“if you’re a QLD diver and you want to shoot a Barramundi, head north in winter and that’s your best chance to shoot a barra in water that’s clean enough to dive”
Spearfishing Barramundi can be a challenging prospect. These fish inhabit tropical and subtropical estuaries. The problem with that is inshore waters in the northern parts of Australia typically have poor visibility and also house saltwater crocodiles. Typically the visibility of inshore water along the QLD coast improves during winter giving spearos a window of opportunity to spear a prized Barramundi.
“a metre long Barramundi will die from a 5 degree temperature shift in a couple of hours”
According to Tim McDonald big Barramundi can’t survive temperature changes. During winter the temperature in the top of creeks where they normally inhabit can drop overnight which can be deadly for Barramundi. The Barramundi therefore make their way to the mouth of rivers or inshore reefs where the temperature is more stable. Fortunately for the spearo the water clarity can be much improved.
During the record 2011 floods in Qld many of the Barramundi stocked impoundments on the east coast became full to capacity and spilled over their spillways. Along with the water went thousands of fat impoundment barramundi. These fish made their way into estuaries along the coast where they became fair game for spearos. Many dams hadn’t spilled over for a decade and were plentiful with lazy freshwater Barramundi normally inaccessible to spearos.
During this period Tim shot one of these impoundment Barramundi 118cm long, just 2cm under the legal maximum length. The fish weighed 21.5kg . He says a true saltwater Barramundi would have only weighed between 18-20kg.
“2011 to 2013 was probably the best hunting for big barra in our lifetime. It will probably never happen again in our lifetime. Those dams will never spill like that again after ten years of drought”
When we asked Tim how to approach Barramundi on an inshore headland he said that Barra will be very flighty and difficult to approach due the fact that they have likely seen plenty of spearos during the winter. In isolated areas Tim says they are often much calmer to the point where they can be shot from the surface.
“In those areas where they’ve been chased around and probably seen a hundred spears fly at them over the course of the winter, definitely approach them from the bottom”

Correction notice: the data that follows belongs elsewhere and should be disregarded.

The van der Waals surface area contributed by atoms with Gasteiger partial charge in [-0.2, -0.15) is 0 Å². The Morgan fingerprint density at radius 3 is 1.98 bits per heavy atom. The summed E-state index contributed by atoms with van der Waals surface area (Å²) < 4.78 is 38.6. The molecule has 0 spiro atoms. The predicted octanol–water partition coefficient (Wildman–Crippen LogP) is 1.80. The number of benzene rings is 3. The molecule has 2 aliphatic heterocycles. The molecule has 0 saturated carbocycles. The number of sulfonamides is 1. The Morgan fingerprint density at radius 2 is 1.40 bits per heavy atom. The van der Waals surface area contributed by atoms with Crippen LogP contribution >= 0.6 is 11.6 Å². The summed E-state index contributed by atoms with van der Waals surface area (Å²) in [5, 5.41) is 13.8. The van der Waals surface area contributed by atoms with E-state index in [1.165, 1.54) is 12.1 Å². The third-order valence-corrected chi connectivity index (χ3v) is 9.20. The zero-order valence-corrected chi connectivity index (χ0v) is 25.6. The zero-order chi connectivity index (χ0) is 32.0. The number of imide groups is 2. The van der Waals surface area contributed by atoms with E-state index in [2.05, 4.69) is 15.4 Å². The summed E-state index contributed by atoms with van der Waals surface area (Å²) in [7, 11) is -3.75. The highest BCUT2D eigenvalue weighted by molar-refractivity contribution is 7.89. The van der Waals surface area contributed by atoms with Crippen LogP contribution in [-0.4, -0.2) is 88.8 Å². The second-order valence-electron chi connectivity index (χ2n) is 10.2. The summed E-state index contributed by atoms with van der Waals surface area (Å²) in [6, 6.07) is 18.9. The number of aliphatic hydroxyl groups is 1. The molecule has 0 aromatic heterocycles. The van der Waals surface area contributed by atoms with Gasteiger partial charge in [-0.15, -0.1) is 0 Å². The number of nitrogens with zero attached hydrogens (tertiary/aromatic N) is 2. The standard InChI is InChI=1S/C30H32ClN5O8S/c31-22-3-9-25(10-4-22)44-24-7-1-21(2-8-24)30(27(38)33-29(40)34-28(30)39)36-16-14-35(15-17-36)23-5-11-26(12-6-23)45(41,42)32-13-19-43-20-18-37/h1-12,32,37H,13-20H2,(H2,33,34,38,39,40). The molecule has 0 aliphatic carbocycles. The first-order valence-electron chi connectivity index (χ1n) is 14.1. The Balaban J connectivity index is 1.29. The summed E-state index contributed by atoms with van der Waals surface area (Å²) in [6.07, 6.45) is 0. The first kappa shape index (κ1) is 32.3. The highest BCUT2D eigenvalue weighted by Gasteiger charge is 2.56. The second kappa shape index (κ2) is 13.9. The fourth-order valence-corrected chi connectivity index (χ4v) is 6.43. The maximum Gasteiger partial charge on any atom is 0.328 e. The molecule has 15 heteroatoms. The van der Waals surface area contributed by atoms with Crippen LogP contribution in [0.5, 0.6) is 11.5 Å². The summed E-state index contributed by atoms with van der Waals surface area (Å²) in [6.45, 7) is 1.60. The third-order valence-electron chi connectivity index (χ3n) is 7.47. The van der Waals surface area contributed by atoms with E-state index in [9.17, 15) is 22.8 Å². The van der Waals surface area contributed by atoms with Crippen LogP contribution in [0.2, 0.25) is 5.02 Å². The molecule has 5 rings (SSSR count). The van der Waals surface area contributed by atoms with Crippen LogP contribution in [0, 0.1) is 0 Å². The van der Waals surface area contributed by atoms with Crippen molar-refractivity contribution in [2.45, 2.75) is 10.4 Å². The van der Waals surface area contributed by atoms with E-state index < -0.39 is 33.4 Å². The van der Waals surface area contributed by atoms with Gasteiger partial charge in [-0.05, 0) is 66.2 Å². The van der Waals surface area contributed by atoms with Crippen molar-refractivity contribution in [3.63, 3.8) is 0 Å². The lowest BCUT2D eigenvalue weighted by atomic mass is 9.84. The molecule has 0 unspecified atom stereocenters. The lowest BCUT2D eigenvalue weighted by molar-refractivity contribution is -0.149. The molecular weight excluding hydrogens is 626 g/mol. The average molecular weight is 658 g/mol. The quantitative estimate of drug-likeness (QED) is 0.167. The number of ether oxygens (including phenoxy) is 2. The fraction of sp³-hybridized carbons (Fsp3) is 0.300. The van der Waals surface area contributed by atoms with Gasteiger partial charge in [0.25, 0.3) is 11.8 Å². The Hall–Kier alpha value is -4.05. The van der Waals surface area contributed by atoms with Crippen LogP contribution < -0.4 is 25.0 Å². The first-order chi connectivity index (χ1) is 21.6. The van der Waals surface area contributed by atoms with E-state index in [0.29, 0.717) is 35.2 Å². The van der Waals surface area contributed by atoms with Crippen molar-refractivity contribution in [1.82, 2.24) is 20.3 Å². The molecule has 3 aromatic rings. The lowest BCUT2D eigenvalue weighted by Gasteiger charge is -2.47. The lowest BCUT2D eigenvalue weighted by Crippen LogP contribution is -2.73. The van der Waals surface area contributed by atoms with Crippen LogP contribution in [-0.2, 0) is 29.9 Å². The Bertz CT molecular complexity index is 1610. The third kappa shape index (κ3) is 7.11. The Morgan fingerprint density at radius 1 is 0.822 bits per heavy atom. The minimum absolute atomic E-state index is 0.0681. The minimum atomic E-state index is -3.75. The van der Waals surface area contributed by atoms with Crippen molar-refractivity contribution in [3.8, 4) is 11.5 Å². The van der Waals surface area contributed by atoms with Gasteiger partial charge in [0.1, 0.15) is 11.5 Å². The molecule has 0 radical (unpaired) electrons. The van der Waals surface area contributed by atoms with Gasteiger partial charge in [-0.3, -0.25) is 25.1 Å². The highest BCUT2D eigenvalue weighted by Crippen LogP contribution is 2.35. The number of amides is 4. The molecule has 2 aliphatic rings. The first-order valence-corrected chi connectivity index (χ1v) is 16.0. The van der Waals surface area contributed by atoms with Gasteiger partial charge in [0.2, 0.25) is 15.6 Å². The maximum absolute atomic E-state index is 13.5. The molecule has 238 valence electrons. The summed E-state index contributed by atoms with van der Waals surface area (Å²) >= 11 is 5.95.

It takes trial and error to find where around a headland or inshore reef the Barramundi are going to be. Tim says guys then need to learn where they’re going to be. He recommends starting with places where the Barra can hide as they love to hide.
I know a lot of guys would love to pick the brain of Tim MacDonald. Well we did it for you. We speak with Tim all about three big species but even more importantly we get into the mindset of Tim and how he breaks down fish and their behaviour. You will love this one!! A big thanks to @timothy3mcdonald we had a ball!! #spearfishing
Once you’ve worked out where the Barra may be holding up Tim recommends approaching from the bottom as quietly and stealthily as possible. Swimming up to a spot on the surface will mostly always spook the fish and you won’t see them again.
“If you have four or five metres of visibility hunting Barramundi you’ve done really well. Predominately our Barramundi hunting is in 1-2m of vis”
“Having the mental strength to hunt really dirty water is something that is key to making a really good spearfisherman. Most guys get distracted. You could be swimming around for two hours and not see a Barra and then bang he’s right in your face when you haven’t got your finger on the trigger and you’re not ready and you just blew your moment.
Tim uses custom gear when hunting Barra. The combination of large fish, in dirty water requires a short powerful gun. The Barramundi is also renowned for its large thick scales that can be very difficult to penetrate.
Tim uses a custom 70cm Roller, 18mm bands and heavy 8mm shaft that is extremely sharp to penetrate tough Barra. This little Daniel Mann creation above is a prime example. More on Daniel Mann and his guns here
It’s clear that Tim uses predictable life cycle and weather patterns to give himself the greatest possible chance at shooting a Barramundi. It’s clearly not a year round endeavour but a seasonal challenge that takes a little planning around the weather and ocean conditions. The dirty water and poor visibility are another challenge for the spearo’s nerve and patience.
A big thanks to Tim McDonald for chatting with us and sharing his knowledge. Also a big thanks to whoever took the pics in this story. I pulled them from Tim’s facebook account and I’d love to credit you. I know a few have to be Daniel Mann’s , Thanks Mann it must have been an awseome couple of winters for you guys!